Perhaps an inquisitive student from the region will choose to research these men and their place in history.  For now we’re grateful to Ms. Bowbeer for her thoughtful decision to send the letter to us and allow us to save it for another 180 years and beyond.

Radical Families: Rethinking Life and Relationships in Intentional Living Communities

image (8) Communes, especially the communities that arose in the United States in the 1960s and 1970s, occupy a particular place in popular culture. Films, movies, novels, and public memory have provided a particular rendering of the experiences, relationships, and motivations that drove people “back to the land” as part of the larger cultural, political, and social shifts of the post-war period. But how did the members of these communities define their experiences? What did it look like to live in these spaces? Using materials from the Alternative Press Collection and the Diane di Prima papers, this exhibit seeks to offer a visual record of daily activities on a variety of communities; religious, political or otherwise, that will challenge or confirm viewers understanding of communal living. More specifically, these photos and documents focus on family life in these spaces. What did it look like to be part of a family in an intentional living community? How were mid-century ideas of motherhood, fatherhood, and generational boundaries and knowledge questioned, reinforced, or redefined. By asking these questions viewers will hopefully gain a richer portrait of what it meant to live and grow in these radical spaces and how these communities fit in to a longer history of the family and of communal living in the United States. image (3)

This exhibit was curated by Graduate Student Intern Danielle Dumaine. It will be on display in the John P. McDonald Reading Room, Archives and Special Collections at the Thomas J. Dodd Research Center until the end of September.

2014 Reunion of the sisters of Delta Pi

Birth of Delta Pi, November 1955

Birth of Delta Pi, November 1955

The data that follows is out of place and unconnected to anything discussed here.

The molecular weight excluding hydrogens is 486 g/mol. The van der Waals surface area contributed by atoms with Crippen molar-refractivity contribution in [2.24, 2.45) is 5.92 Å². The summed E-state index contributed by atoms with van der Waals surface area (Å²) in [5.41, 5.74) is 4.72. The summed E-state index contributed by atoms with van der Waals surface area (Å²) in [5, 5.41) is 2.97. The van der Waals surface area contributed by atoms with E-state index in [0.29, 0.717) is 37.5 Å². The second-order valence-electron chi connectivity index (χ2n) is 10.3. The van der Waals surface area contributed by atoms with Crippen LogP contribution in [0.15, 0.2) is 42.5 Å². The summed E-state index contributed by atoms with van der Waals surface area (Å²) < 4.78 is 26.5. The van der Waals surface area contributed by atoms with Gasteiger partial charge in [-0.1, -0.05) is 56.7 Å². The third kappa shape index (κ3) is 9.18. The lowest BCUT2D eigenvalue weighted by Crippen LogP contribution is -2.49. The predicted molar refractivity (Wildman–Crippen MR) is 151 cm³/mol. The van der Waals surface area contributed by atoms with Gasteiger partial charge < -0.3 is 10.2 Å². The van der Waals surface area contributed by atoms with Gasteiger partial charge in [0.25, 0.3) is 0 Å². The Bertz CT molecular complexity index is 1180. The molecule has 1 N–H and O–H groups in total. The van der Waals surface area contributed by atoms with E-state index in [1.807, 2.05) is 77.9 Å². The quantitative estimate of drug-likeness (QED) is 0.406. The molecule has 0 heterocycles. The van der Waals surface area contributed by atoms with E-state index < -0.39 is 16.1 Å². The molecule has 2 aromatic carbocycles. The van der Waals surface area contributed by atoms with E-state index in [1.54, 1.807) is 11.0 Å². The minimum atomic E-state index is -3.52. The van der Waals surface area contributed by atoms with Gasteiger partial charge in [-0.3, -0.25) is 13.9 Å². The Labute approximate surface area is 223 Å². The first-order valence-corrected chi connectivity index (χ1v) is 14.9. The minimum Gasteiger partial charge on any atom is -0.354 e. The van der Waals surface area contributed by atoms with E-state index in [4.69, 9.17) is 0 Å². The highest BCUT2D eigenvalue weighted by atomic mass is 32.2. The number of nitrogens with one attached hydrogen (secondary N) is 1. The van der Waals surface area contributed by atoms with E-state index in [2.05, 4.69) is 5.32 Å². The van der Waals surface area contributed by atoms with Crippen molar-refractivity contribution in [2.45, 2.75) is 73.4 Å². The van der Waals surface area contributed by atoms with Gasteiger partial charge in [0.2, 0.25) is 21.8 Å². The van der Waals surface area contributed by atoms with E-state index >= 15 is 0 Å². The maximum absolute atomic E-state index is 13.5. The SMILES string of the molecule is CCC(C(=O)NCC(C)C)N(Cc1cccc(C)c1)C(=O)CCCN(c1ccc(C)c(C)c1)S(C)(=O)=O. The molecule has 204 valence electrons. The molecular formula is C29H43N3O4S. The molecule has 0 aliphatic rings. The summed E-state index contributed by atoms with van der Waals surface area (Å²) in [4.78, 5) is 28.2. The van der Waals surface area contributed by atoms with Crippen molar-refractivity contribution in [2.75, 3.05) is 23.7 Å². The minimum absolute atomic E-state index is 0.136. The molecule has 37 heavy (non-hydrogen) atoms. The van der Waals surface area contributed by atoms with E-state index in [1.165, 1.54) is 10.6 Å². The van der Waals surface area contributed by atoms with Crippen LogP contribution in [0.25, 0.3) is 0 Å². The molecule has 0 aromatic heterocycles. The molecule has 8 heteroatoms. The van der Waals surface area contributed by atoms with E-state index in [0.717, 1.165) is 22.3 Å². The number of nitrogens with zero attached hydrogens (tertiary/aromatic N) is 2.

On July 26, 2014 the sisters of Delta Pi returned to Storrs to visit, reminisce, share stories and remember those who have passed.  In addition to the stories and tours of campus and the Storrs surroundings, a number of the sisters brought with them momentos, photographs, banners, beanies, clippings, notes, patches and other bits of Delta Pi history.  Many of these items have been donated to the University Memorabilia Collection in the University Archives, where they are now securely preserved and available for the future.  In this regard, Delta Pi is now one of the best documented student organizations in the Archives.  Congratulations to the sisters of Delta Pi!


Crowded reunion at the Nathan Hale, July 26, 2014

Crowded reunion at the Nathan Hale, July 26, 2014

Founding sisters

Founding sisters

Welcome to the sisters of Delta Pi

On Saturday July 26, 2014, the sisters of Delta Pi will be gathering for a reunion in Storrs. In addition to sharing stories of experiences since leaving UConn, the sisters have gathered documentation of the sorority and its activities over the years to add to the four scrapbooks, which will be available for viewing during the reunion, currently held in the University Archives.

The University Archives is interested in documenting student activities and organizations at the University.  Anyone interested in donating materials should contact the University Archivist, Betsy Pittman (betsy.pittman@lib.uconn.edu).

Celebrating National Parks and Recreation Month With Historical Photographs of Connecticut

caseonesmallThis July, Archives & Special Collections at the Dodd Research Center is celebrating National Parks and Recreation month through the temporary exhibit titled “Baseball, Beaches, and Bathing Beauties.” All month, two display cases in the John P. McDonald Reading Room will feature photographs from collections held in the archives that highlight the visual history of summertime fun in Connecticut.

Case one focuses on summer outings to Ocean Beach in New London by the Thermos Company. Stop by and see photographs of Thermos employees enjoying seasonal picnic favorites like tug-of-war, wheelbarrow races, pie-eating contests, and relaxing in the sand. Case two highlights more summertime casetwosmallactivities including the Willimantic Boom Box parade, softball and baseball, and Southern New England Telephone Company’s employee picnics. In addition to photographs, the exhibit contains several texts about outdoor activities including an article from 1946 in Coronet from the Edwin Way Teale Collection and several books from the Northeast Children’s Literature Collection including Kathryn Lasky’s Pond Year and Betsy Mable Hill’s Summer Comes to Apple Market.

This exhibit will run through the month of July and can be viewed Monday- Friday, 10 am- 4 pm in the Reading Room.

This exhibit is curated by Reference Desk Coordinator Tanya Rose Lane and Graduate Student Intern Danielle Dumaine.

Archives to Host Pre-College Digital Media Course


2013-0052_gm030 Emzon Shung and Chron.Dis. Present, Box 1 Folder 1.